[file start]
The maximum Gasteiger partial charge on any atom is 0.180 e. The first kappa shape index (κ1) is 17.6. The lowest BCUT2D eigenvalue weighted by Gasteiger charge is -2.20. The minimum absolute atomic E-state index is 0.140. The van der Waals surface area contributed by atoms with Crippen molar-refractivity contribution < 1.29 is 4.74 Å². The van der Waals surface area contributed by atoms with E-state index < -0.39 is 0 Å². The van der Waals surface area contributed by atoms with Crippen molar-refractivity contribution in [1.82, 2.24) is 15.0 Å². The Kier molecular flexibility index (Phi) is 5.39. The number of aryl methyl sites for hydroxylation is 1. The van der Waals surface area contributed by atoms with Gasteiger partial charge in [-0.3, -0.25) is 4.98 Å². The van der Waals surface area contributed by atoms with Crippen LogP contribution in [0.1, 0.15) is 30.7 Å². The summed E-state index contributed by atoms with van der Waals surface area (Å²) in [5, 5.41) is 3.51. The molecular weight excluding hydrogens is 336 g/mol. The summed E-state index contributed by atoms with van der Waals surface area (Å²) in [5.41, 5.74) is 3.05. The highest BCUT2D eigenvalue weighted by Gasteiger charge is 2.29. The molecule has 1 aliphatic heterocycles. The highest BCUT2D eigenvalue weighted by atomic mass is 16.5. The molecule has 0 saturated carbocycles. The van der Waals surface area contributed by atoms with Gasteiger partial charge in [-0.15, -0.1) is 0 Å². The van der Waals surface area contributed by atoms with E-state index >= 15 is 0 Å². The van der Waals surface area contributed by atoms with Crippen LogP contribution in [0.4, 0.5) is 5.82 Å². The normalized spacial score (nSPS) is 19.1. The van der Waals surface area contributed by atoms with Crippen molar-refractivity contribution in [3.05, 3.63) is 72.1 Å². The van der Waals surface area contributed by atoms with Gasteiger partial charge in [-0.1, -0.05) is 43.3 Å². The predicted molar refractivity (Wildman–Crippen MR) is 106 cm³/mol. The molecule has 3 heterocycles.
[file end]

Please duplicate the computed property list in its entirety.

The maximum Gasteiger partial charge on any atom is 0.180 e. The first kappa shape index (κ1) is 17.6. The lowest BCUT2D eigenvalue weighted by Gasteiger charge is -2.20. The minimum absolute atomic E-state index is 0.140. The van der Waals surface area contributed by atoms with Crippen molar-refractivity contribution < 1.29 is 4.74 Å². The van der Waals surface area contributed by atoms with E-state index < -0.39 is 0 Å². The van der Waals surface area contributed by atoms with Crippen molar-refractivity contribution in [1.82, 2.24) is 15.0 Å². The Kier molecular flexibility index (Phi) is 5.39. The number of aryl methyl sites for hydroxylation is 1. The van der Waals surface area contributed by atoms with Gasteiger partial charge in [-0.3, -0.25) is 4.98 Å². The van der Waals surface area contributed by atoms with Crippen LogP contribution in [0.1, 0.15) is 30.7 Å². The summed E-state index contributed by atoms with van der Waals surface area (Å²) in [5, 5.41) is 3.51. The molecular weight excluding hydrogens is 336 g/mol. The summed E-state index contributed by atoms with van der Waals surface area (Å²) in [5.41, 5.74) is 3.05. The highest BCUT2D eigenvalue weighted by Gasteiger charge is 2.29. The molecule has 1 aliphatic heterocycles. The highest BCUT2D eigenvalue weighted by atomic mass is 16.5. The molecule has 0 saturated carbocycles. The van der Waals surface area contributed by atoms with Gasteiger partial charge in [-0.15, -0.1) is 0 Å². The van der Waals surface area contributed by atoms with E-state index >= 15 is 0 Å². The van der Waals surface area contributed by atoms with Crippen LogP contribution in [0.4, 0.5) is 5.82 Å². The normalized spacial score (nSPS) is 19.1. The van der Waals surface area contributed by atoms with Crippen molar-refractivity contribution in [3.05, 3.63) is 72.1 Å². The van der Waals surface area contributed by atoms with Gasteiger partial charge in [-0.1, -0.05) is 43.3 Å². The predicted molar refractivity (Wildman–Crippen MR) is 106 cm³/mol. The molecule has 3 heterocycles.